Dear Graduate: Do Not Follow Your Dreams

Dear Graduate: Do Not Follow Your Dreams May 5, 2015
Flickr Creative Commons Copyright: Jason Bache (photo cropped)
Flickr Creative Commons Copyright: Jason Bache (photo cropped)

Dear Graduate,

If memory serves, this month, as you are nearing graduation, you will be getting a lot of advice from a lot of well-meaning friends, family, and advisers.

Unfortunately, it’s often a fair amount of bad advice.

For example, they will tell you  to follow your dreams. And you will be tempted to do just that, to trust them as you always have, that seductive suggestion that the world is your oyster waiting to be harvested. While that may be true for some of you, the hard truth is that, for most of you, it won’t be.

So please, on your graduation, do not listen to the suggestion that you should follow your dreams.

It is the worst advice you could ever get upon your graduation.

Dreams are no longer what they once were. Today, they are merely clever coverings to clothe naked ambitions. In the pursuit of your dreams that you’ve likely held for years by the time you graduate, you have already poured yourself into a mold to fit your dreams. You’ve attended summer camps, maybe even at elite or far-flung institutions. You’ve tailored extracurricular activities to your specific dreams. You’ve focused your electives to reflect your interests. You’ve taken trips, shadowed professionals, and perhaps even subscribed to professional organizations as a student to show the seriousness of your dreams.

And, without anyone noticing — least of all you and your loved ones — your dream has become a prison. Because that’s what happens to a dream when you fashion yourself into the shape of a resume.

Instead, I have a different suggestion for new graduates.

Don’t follow your dreams.

Don’t even trust them.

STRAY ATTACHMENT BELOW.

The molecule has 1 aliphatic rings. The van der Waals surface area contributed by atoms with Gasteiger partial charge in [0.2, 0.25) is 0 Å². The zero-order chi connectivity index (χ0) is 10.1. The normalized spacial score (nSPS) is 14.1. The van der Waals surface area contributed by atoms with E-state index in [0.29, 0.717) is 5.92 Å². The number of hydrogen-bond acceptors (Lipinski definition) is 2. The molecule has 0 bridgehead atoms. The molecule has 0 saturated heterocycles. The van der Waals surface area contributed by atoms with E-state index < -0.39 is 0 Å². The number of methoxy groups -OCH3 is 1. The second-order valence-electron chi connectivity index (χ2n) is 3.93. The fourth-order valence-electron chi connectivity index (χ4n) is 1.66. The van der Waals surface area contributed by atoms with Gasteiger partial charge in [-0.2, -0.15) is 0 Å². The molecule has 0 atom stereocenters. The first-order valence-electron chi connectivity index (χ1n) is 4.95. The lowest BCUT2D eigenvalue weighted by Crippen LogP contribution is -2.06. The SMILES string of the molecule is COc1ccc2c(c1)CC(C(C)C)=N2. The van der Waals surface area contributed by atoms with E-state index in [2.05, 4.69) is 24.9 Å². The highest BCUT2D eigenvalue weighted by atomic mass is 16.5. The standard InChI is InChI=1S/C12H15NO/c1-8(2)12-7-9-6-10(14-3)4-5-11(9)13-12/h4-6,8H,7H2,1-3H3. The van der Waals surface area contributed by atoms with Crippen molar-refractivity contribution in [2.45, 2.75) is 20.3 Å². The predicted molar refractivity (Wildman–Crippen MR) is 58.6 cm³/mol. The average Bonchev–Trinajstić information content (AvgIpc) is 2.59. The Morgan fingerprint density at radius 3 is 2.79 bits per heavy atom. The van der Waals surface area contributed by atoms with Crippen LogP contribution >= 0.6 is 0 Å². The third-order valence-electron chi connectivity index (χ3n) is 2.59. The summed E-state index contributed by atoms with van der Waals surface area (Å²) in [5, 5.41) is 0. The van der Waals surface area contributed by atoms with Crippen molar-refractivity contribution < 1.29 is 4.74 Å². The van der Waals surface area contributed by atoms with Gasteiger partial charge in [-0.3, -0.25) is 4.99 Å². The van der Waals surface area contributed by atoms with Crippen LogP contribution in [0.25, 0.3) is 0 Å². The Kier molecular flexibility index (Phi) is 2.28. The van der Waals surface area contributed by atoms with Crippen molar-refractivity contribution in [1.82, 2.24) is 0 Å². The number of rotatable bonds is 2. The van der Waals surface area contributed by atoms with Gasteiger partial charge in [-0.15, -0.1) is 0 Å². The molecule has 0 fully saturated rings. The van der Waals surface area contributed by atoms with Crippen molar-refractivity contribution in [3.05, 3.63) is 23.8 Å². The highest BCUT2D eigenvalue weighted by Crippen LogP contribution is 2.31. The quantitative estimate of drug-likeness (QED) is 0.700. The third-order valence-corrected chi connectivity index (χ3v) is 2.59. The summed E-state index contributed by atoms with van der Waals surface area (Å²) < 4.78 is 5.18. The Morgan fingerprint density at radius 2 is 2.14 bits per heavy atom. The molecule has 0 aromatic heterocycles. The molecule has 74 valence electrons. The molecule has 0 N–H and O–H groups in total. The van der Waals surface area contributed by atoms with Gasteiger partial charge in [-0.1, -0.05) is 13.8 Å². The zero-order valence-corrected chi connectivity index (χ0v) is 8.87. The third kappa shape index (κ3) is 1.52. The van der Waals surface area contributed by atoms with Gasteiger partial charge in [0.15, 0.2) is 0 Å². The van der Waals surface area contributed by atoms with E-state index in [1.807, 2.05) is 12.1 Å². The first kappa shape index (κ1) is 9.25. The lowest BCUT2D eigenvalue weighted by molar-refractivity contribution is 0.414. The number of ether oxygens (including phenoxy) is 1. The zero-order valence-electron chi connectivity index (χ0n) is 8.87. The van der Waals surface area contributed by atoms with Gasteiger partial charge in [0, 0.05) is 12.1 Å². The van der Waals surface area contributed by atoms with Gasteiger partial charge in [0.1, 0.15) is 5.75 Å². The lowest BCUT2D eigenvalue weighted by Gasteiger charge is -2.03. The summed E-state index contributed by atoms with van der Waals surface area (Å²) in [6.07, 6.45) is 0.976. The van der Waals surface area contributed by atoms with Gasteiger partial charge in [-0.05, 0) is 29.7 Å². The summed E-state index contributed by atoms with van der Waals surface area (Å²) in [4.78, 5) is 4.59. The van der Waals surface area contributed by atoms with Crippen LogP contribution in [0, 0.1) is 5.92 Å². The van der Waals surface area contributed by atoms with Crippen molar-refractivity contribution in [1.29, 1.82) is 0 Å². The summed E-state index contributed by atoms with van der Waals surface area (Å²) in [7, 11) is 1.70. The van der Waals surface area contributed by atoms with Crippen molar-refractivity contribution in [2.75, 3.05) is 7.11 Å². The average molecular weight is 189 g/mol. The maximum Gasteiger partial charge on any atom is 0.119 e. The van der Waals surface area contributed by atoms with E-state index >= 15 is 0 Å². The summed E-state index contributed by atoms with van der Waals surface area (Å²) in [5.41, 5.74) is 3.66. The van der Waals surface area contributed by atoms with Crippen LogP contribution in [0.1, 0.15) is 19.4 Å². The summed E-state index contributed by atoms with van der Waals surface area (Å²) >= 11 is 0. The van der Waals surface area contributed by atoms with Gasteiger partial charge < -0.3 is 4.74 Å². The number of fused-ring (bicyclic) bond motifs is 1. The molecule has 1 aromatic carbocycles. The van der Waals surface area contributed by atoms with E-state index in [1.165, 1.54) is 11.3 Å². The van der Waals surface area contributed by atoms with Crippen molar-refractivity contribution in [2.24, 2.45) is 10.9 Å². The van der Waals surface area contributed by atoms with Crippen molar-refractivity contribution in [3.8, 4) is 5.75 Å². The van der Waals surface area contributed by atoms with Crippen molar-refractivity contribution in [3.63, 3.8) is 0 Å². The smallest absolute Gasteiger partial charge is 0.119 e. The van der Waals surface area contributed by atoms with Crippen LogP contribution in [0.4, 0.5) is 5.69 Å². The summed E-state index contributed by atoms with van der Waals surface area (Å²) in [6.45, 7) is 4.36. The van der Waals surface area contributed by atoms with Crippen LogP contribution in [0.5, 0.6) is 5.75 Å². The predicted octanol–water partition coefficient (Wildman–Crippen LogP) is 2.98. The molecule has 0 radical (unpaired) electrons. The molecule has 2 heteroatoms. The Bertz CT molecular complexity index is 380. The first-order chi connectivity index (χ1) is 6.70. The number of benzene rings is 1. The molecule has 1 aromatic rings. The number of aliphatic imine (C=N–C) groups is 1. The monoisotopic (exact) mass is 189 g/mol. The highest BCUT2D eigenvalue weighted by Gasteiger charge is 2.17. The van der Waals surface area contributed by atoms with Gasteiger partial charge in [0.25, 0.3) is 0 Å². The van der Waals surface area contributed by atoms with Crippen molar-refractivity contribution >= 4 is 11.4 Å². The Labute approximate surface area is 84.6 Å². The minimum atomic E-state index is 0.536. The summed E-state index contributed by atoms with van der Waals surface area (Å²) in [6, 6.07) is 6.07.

They are too fickle.

Instead, follow your curiosity.

Follow your questions, not your dreams.

Follow them down any road or path or unmarked trail they might lead.

Follow the questions that burn in you, that keep you up at night, that lead you not to answers but to deeper questions.

And do not fear those questions. Or your curiosity. I believe those two things lie at the heart of our identities, of our deepest souls. Too often we bury them because we fear who we are, we fear looking at ourselves undisguised, without our naked ambition clothing our most profound passions.

So as you go forth a graduate, do not ask yourself what your dreams for your future are. Do not dream about where you will be in five years or 10. Ponder instead that burning uncertainty, that creative wonder, that unanswerable question. And wonder, not what you will be doing in five or 10 years, but what questions you might be asking then.

Because if we follow our questions, we might just bump into ourselves along the way. We might just bump into God.

Of course, it won’t be God in the form of an answer or an epiphany. Rather it will be God in the form of a question — a question so profound, so unfathomable, so life-giving it can’t be anything other than God, or the union of you and the Divine, or that thin place where, to paraphrase Frederick Buechner, your deepest longing meets the world’s deepest needs.